self_consistent_field function takes as the
callback keyword argument one function to be called after each iteration. This function gets passed the complete internal state of the SCF solver and can thus be used both to monitor and debug the iterations as well as to quickly patch it with additional functionality.
This example discusses a few aspects of the
callback function taking again our favourite silicon example.
We setup silicon in an LDA model using the ASE interface to build a bulk silicon lattice, see Input and output formats for more details.
using DFTK using ASEconvert system = pyconvert(AbstractSystem, ase.build.bulk("Si")) model = model_LDA(attach_psp(system; Si="hgh/pbe/si-q4.hgh")) basis = PlaneWaveBasis(model; Ecut=5, kgrid=[3, 3, 3]);
DFTK already defines a few callback functions for standard tasks. One example is the usual convergence table, which is defined in the callback
ScfDefaultCallback. Another example is
ScfPlotTrace, which records the total energy at each iteration and uses it to plot the convergence of the SCF graphically once it is converged. For details and other callbacks see
Callbacks are not exported from the DFTK namespace as of now, so you will need to use them, e.g., as
In this example we define a custom callback, which plots the change in density at each SCF iteration after the SCF has finished. For this we first define the empty plot canvas and an empty container for all the density differences:
using Plots p = plot(yaxis=:log) density_differences = Float64;
The callback function itself gets passed a named tuple similar to the one returned by
self_consistent_field, which contains the input and output density of the SCF step as
ρout. Since the callback gets called both during the SCF iterations as well as after convergence just before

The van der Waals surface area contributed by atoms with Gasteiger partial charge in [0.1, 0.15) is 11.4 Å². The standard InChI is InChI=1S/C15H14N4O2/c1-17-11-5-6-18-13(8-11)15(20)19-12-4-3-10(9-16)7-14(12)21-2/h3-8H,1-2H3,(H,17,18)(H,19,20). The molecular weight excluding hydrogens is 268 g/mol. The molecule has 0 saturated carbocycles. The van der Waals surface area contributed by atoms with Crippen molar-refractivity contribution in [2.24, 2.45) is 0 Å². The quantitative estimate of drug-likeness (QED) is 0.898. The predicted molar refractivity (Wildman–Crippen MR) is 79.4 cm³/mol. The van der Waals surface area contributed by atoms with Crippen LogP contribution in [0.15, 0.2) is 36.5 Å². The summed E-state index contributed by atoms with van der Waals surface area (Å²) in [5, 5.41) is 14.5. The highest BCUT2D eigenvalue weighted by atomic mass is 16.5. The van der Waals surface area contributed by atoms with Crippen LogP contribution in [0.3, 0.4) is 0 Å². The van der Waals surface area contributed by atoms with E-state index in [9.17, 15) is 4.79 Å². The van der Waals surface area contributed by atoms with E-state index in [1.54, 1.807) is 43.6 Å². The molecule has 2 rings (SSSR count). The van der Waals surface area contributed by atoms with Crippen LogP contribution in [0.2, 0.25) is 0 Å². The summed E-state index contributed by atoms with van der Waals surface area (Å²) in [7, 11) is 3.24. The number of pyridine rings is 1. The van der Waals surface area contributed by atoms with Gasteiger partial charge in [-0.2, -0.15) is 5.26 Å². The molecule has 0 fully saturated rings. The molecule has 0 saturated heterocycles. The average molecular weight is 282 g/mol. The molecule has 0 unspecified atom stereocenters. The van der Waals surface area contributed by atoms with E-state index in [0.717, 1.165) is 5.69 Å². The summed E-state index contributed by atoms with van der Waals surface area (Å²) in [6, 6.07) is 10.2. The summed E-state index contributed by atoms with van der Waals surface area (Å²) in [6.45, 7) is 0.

self_consistent_field finishes we can both collect the data and initiate the plotting in one function.
using LinearAlgebra function plot_callback(info) if info.stage == :finalize plot!(p, density_differences, label="|ρout - ρin|", markershape=:x) else push!(density_differences, norm(info.ρout - info.ρin)) end info end callback = DFTK.ScfDefaultCallback() ∘ plot_callback;
Notice that for constructing the
callback function we chained the
plot_callback (which does the plotting) with the
ScfDefaultCallback, such that when using the
plot_callback function with
self_consistent_field we still get the usual convergence table printed. We run the SCF with this callback …
scfres = self_consistent_field(basis; tol=1e-5, callback);
n Energy log10(ΔE) log10(Δρ) α Diag Δtime --- --------------- --------- --------- ---- ---- ------ 1 -7.774240675437 -0.70 0.80 4.8 2 -7.779032223767 -2.32 -1.52 0.80 1.0 97.0ms 3 -7.779317841836 -3.54 -2.58 0.80 1.2 26.9ms 4 -7.779350373638 -4.49 -2.91 0.80 2.8 32.3ms 5 -7.779350727258 -6.45 -3.22 0.80 1.0 26.1ms 6 -7.779350851335 -6.91 -4.08 0.80 1.0 25.6ms 7 -7.779350855829 -8.35 -5.29 0.80 1.2 26.8ms
… and show the plot
info object passed to the callback contains not just the densities but also the complete Bloch wave (in
eigenvalues and so on. See
src/scf/self_consistent_field.jl for all currently available keys.
Very handy for debugging SCF algorithms is to employ callbacks with an
@infiltrate from Infiltrator.jl to interactively monitor what is happening each SCF step.